Recruitment Woes for U.S. Guard and Reserve

Recruitment Woes for U.S. Guard and Reserve

October 26, 2005 11:38 am (EST)

Current political and economic issues succinctly explained.

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The current crisis

The war in Iraq is the United States’ first sustained conflict since the military shifted to an all-volunteer force in 1973. As the casualty count of U.S.forces climbs past 2,000, strains are beginning to show in areas such as soldier morale, recruiting numbers, and retention rates. Nowhere is this issue more pressing than in the Army’s National Guard and Reserve, which are facing severe personnel and equipment shortages and “rapidly degenerating into a broken force.” So wrote Lieutenant General James Helmly, the commander of Reserve units in Iraq, in a leaked memo to the Pentagon back in January. Reservists, whose numbers deployed overseas have swelled in recent years, now make up nearly half of the 152,000 forces in Iraq (49,000 National Guard, 22,000 Army Reserve, and 4,000 Marine Reserve). With one-third of all reservists deployed around the globe, this has added further strain to domestic operations, including the cleanup of the Gulf Coast after Hurricanes Katrina and Rita.

The history of citizen soldiers

The origins of the National Guard precede the founding of the United States—the Massachusetts National Guard, for instance, traces its lineage back to 1636. The Guard was consolidated in the late nineteenth century when, in response to a series of railway strikes, business and state leaders built armories and expanded the powers of these state militias, which eventually morphed into what is known today as the National Guard.

During the Cold War, the Army Reserve and National Guard were called out primarily to provide assistance in riot control, strikes, and disaster-relief operations such as floods, fires, and hurricanes. In the Vietnam War era, their roles expanded to include military policing and engineering. Traditionally, members serve one weekend per month and two weeks per year. “[We] were considered weekend warriors,” said Ed Rendell, governor of Pennsylvania and former Guard member, before a House Government Reform Committee on October 20. “The contemplation that we would go into active duty theaters, like Iraq and Afghanistan, was literally something no one ever considered.”

After September 11, 2001, the role of the reserve army changed, says Lieutenant Colonel Michael Jones. “They are no longer a strategic reserve”—that is, a citizen army of last resort—“but are an operational reserve,” he says, able to be deployed to the frontlines, not just to provide backup back home. The National Guard can be called up for active-duty at any time by presidential order, and reservists have served in wartime settings in Panama, Somalia, Haiti, the first Gulf War, and the Balkans, but never in direct-combat roles. Iraq marks the first time the U.S. military has had a massive mobilization of National Guard forces unaccompanied by a draft. “We’ve never been here before,” Jones says.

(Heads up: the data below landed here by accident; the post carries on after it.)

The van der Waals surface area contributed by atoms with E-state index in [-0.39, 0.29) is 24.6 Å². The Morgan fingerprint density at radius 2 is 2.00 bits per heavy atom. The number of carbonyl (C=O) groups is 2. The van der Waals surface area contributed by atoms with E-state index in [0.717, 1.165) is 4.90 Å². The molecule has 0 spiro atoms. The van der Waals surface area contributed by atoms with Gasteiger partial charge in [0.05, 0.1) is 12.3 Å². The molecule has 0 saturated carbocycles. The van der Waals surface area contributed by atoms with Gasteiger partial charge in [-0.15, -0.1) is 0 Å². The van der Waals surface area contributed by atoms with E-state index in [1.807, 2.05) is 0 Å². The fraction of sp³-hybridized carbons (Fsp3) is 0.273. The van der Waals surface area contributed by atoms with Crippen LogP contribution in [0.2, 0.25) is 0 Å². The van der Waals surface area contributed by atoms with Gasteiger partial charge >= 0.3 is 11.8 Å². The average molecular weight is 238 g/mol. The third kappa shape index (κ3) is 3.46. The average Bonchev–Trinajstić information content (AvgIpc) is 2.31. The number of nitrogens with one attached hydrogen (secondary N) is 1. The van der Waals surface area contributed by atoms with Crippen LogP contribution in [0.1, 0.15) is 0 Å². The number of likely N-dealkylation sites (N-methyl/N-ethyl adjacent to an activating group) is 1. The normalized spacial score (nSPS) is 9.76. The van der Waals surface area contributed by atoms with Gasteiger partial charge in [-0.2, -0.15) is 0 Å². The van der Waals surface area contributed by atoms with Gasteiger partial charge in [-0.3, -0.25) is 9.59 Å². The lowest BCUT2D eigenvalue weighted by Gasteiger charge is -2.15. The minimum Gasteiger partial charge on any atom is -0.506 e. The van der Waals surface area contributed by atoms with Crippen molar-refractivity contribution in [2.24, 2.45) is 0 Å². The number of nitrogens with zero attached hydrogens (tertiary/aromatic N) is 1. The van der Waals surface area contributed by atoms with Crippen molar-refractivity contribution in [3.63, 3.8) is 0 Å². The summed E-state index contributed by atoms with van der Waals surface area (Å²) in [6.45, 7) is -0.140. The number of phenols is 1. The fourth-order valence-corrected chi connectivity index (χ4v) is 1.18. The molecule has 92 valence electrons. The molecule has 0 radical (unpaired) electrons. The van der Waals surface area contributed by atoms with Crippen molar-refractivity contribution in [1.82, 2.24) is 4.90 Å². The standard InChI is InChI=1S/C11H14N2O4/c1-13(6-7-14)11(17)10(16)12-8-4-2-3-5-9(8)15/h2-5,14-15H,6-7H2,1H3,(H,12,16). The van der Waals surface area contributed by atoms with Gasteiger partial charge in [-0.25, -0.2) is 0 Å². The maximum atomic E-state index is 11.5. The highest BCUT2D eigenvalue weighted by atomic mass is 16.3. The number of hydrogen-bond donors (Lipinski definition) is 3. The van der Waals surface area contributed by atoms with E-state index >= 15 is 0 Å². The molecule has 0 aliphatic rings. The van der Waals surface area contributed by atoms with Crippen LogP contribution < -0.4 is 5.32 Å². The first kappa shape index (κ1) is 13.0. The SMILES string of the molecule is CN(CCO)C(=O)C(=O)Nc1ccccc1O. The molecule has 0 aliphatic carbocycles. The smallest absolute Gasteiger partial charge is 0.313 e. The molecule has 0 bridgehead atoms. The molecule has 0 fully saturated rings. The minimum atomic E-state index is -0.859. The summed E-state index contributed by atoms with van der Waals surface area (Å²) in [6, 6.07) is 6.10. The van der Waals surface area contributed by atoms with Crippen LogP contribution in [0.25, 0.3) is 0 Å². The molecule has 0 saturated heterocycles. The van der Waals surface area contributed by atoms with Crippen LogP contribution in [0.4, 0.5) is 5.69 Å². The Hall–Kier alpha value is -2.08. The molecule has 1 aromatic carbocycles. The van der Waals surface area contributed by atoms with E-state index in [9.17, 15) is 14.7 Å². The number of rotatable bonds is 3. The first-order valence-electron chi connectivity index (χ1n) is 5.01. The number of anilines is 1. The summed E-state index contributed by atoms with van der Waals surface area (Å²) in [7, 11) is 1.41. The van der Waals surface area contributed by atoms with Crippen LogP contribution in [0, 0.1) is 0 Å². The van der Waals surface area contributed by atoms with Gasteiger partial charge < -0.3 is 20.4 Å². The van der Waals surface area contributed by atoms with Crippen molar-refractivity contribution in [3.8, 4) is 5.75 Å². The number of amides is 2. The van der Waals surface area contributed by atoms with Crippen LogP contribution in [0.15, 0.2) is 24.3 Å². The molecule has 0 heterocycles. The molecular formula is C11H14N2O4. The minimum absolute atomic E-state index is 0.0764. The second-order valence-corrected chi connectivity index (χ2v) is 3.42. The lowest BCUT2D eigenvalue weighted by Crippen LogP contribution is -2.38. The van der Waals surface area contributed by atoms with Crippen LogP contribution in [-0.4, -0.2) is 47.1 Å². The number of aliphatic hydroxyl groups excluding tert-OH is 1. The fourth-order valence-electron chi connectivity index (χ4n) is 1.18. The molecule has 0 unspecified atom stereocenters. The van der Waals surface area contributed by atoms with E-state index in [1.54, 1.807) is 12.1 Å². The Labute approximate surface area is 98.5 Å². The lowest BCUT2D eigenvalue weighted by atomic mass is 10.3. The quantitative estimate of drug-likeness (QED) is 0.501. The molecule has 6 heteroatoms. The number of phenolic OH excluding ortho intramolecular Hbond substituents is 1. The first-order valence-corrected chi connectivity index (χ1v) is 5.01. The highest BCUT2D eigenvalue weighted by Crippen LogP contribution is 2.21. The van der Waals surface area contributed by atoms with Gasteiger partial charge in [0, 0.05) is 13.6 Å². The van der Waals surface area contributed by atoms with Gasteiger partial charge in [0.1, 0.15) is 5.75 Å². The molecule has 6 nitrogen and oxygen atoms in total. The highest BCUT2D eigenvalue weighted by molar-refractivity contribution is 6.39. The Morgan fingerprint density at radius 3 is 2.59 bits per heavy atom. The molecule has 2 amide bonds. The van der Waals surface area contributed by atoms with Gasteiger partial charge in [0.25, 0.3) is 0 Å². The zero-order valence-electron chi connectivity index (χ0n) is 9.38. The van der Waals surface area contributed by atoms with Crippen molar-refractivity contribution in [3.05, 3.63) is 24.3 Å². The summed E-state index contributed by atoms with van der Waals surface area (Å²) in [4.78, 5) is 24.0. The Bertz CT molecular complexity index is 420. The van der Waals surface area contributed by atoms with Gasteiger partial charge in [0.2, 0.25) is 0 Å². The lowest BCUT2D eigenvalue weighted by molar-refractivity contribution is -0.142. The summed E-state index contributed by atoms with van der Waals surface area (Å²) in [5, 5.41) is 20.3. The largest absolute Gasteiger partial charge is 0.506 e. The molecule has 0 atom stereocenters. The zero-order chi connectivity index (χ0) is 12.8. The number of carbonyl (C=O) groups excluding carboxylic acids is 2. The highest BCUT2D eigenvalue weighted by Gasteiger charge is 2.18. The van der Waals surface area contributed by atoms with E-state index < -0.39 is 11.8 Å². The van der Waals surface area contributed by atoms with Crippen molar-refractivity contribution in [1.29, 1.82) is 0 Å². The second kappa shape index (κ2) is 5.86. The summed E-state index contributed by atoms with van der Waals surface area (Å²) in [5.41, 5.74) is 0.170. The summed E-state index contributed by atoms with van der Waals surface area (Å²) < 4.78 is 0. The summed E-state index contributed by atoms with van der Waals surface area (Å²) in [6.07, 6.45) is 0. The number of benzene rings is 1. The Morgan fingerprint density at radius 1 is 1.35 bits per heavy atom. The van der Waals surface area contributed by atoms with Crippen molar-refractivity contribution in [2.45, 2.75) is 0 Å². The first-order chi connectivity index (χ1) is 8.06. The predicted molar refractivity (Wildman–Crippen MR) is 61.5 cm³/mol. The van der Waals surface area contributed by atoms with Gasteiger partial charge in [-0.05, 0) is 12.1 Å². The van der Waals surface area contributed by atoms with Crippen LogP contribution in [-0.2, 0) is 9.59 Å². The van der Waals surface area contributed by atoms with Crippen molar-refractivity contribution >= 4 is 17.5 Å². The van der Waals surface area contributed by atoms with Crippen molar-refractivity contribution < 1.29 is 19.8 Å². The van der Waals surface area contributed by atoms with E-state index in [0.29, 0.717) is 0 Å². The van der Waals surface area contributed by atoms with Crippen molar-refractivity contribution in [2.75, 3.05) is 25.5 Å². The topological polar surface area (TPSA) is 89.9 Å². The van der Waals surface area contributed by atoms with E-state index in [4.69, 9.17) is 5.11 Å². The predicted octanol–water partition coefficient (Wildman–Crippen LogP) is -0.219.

Poorly armed and dangerous

The National Guard and Army Reserve’s portion of the U.S. military’s death count in Iraq has doubled since last year. In August and September, reservists accounted for more than half of the U.S. casualties in Iraq; August was the deadliest month of the war for reservists. In total, more than 300 reservists, or just under a quarter of the casualty count, have died since March 2003. As the gap between the roles of regular armed forces and reservists narrows, experts say U.S. citizen soldiers are finding themselves increasingly serving longer terms under more dangerous conditions. “They think the compact [they signed up for] has been broken,” says Cindy Williams, principal research scientist for the Massachusetts Institute of Technology’s Security Studies Program. “And there’s a sense the government doesn’t treat National Guard members honestly.”

Not helping matters are equipment shortages, famously brought to light by Tennessee National Guard member Thomas Wilson, whose question last December to Defense Secretary Donald Rumsfeld about the lack of armored vehicles drew cheers from fellow reservists. The problem, Williams says, is twofold: First, too often reservists get the Army’s “hand-me-down,” or second-rate, equipment; second, they are not given multiple sets.

The National Guard only has approximately one-third of its necessary equipment, says Jack Harrison, a National Guard spokesman. Worse, as U.S. Congressman Thomas Davis (R.-VA) told the House Government Reform Committee October 20, the reservists deployed to Iraq or Afghanistan take the “newest equipment with them, leaving the home front with an outdated and dwindling supply of gear.” Davis estimates the National Guard needs another $7 billion to be fully equipped with radios, trucks, construction machinery, and medical gear. Its current budget for equipment is just 11 percent of the apportioned Army’s budget. Yet this is nothing new, Harrison says, “We’ve had an equipment deficit for the last twenty-five years.”

Also contributing to low troop morale are financial burdens. Soldiers frequently complain of not being paid enough, or on time. An estimated 40 percent of National Guard members receive less money being enlisted than they would in their civilian jobs. Further, some say healthcare and other benefits are neither timely nor sufficient. According to the Associated Press, one in five guardsmen does not have adequate health insurance.